Cambridge Dictionaries online Cambridge Dictionaries online

El diccionario y el tesauro de inglés online más consultados por estudiantes de inglés.

Definición de “slow” en inglés

slow

adjective uk   /sləʊ/ us    /sloʊ/

slow adjective (NOT FAST)

A1 moving, happening, or doing something without much speed: a slow runner/driver/reader She's a very slow eater. We're making slow but steady progress with the decorating. The government was very slow to react to the problem. Business is always slow during those months because everyone's on holiday.
Opposite

slow adjective (NOT EXCITING)

B2 describes a film, book, play, etc. that does not have much excitement and action: His films are so slow they send me to sleep.

slow adjective (NOT CLEVER)

A person might be described as slow if they are not very clever and do not understand or notice things quickly: I feel so slow when I'm with Andrew - he's so much brighter than me. I was a bit slow off the mark/on the uptake there - I didn't follow his reasoning at all.
See also

slow adjective (TIME)

If a clock or watch is slow, it shows a time that is earlier than the real time: That clock is ten minutes slow.

slow

verb [I or T] uk   /sləʊ/ us    /sloʊ/
C2 to reduce speed or activity, or to make something do this: Business development has slowed in response to the recession. Traffic slows to a crawl (= goes so slowly it almost stops) during rush hour. The pilot was asked to slow his approach to the runway.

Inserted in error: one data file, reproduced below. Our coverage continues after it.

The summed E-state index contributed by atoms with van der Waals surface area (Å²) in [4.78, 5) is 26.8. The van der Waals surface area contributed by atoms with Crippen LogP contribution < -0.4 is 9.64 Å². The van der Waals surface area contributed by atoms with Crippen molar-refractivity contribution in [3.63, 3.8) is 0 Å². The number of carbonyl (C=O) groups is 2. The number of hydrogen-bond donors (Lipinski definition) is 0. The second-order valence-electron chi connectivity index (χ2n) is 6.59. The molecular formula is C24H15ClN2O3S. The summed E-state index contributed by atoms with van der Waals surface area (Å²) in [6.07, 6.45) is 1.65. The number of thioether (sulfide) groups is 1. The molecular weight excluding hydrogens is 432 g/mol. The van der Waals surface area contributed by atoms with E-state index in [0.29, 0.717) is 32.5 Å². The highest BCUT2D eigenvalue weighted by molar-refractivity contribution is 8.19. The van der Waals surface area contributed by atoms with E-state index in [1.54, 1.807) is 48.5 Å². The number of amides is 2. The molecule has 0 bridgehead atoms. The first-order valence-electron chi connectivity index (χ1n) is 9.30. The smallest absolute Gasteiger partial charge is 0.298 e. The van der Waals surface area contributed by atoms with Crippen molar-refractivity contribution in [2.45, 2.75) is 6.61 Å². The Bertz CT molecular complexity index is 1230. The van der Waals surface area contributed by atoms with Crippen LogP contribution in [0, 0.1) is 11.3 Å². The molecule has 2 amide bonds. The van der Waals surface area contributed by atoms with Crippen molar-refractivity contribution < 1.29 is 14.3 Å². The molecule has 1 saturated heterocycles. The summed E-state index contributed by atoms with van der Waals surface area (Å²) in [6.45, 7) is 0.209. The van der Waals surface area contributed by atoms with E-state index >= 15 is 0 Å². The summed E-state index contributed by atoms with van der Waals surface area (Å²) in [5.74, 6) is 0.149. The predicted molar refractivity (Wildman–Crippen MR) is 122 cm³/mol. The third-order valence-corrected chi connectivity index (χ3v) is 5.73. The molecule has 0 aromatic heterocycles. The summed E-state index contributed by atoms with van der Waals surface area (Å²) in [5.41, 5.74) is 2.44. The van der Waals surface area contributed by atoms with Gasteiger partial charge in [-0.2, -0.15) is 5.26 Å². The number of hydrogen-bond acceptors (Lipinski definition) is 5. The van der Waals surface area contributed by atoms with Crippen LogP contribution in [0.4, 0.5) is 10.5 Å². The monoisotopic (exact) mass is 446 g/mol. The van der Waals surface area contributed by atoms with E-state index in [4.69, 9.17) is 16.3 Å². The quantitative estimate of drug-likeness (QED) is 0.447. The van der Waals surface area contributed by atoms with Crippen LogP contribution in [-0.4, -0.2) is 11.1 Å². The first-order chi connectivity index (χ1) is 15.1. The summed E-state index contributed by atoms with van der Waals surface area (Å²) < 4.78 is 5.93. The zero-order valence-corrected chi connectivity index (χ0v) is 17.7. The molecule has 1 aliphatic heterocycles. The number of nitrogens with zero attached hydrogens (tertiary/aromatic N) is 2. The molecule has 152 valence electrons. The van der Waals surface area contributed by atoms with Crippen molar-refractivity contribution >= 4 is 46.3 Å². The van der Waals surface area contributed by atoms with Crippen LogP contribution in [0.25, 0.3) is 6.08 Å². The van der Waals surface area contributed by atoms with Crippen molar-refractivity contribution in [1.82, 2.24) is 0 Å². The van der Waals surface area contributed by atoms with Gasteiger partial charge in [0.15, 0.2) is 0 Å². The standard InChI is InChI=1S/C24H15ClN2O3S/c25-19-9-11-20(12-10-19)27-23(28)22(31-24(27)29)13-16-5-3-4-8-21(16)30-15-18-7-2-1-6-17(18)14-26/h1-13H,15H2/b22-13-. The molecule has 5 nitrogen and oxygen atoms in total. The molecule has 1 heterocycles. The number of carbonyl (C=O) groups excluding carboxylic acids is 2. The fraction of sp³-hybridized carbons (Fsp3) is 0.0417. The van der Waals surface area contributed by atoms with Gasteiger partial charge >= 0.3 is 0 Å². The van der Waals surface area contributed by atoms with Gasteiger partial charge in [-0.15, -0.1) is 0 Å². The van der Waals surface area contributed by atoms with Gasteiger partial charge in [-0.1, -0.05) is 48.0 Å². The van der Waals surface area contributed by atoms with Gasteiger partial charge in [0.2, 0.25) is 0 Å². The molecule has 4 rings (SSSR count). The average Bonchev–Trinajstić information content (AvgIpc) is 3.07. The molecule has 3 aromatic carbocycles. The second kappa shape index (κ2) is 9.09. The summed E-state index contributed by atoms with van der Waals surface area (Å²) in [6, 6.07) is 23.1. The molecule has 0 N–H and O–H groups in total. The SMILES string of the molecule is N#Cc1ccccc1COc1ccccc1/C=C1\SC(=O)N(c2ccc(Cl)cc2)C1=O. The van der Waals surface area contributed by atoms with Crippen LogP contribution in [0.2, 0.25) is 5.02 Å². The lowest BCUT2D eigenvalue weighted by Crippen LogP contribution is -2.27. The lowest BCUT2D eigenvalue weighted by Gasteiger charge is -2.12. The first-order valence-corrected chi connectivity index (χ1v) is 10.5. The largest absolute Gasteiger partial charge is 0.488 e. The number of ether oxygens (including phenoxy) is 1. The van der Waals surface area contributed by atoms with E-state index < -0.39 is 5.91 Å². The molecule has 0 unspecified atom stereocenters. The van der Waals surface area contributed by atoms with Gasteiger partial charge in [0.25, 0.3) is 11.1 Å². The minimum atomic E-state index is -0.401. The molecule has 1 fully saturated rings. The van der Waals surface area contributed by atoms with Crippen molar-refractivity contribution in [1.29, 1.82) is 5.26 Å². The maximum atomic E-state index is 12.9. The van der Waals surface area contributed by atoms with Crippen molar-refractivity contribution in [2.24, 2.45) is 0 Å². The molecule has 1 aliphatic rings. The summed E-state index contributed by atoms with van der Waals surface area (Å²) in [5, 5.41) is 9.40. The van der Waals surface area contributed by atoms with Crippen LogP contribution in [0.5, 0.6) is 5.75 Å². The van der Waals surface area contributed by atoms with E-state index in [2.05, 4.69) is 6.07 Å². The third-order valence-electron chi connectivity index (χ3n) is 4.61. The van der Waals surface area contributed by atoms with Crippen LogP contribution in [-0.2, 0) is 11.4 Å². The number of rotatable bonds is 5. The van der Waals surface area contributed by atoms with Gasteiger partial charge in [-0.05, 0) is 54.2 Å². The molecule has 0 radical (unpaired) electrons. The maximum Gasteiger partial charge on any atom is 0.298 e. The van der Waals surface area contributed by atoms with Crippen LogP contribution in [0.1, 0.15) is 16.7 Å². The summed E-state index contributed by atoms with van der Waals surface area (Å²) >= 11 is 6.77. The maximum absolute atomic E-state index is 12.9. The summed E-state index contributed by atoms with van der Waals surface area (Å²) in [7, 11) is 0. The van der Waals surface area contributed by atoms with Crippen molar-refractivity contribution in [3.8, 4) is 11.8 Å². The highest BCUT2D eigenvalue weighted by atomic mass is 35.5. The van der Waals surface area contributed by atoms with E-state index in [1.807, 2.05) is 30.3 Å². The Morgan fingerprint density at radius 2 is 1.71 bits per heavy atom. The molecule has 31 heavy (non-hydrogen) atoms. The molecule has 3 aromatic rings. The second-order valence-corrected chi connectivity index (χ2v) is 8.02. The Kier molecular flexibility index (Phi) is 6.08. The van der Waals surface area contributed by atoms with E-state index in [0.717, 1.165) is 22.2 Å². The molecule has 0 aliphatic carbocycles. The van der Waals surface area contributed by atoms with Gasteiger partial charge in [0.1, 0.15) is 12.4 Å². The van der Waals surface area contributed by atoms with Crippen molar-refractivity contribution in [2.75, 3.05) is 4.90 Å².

slow

adverb uk   /sləʊ/ us    /sloʊ/
at a slow speed: I can't walk any slower. slow-moving traffic a slow-burning candlemainly US He drives too slow!
(Definition of slow from the Cambridge Advanced Learner's Dictionary & Thesaurus © Cambridge University Press)
Más sobre la pronunciación de slow
Add Cambridge dictionaries to your browser to your website

Definiciones de “slow” en otros diccionarios

Palabra del día

light at the end of the tunnel

signs of improvement in a situation that has been bad for a long time, or signs that a long and difficult piece of work is almost finished

Palabra del día

The language of work

by Kate Woodford,
October 15, 2014
Most of us talk about our jobs. We tell our family and friends interesting or funny things that have happened in the workplace (=room where we do our job), we describe – and sometimes complain about – our bosses and colleagues and when we meet someone for the first time, we tell

Aprende más 

spoonula noun

October 13, 2014
a cooking implement that is a combination of a spoon and a spatula Pour the mixture back into the pan and cook on low-medium, scraping and folding the mixture with a silicone spoonula (I love this one).

Aprende más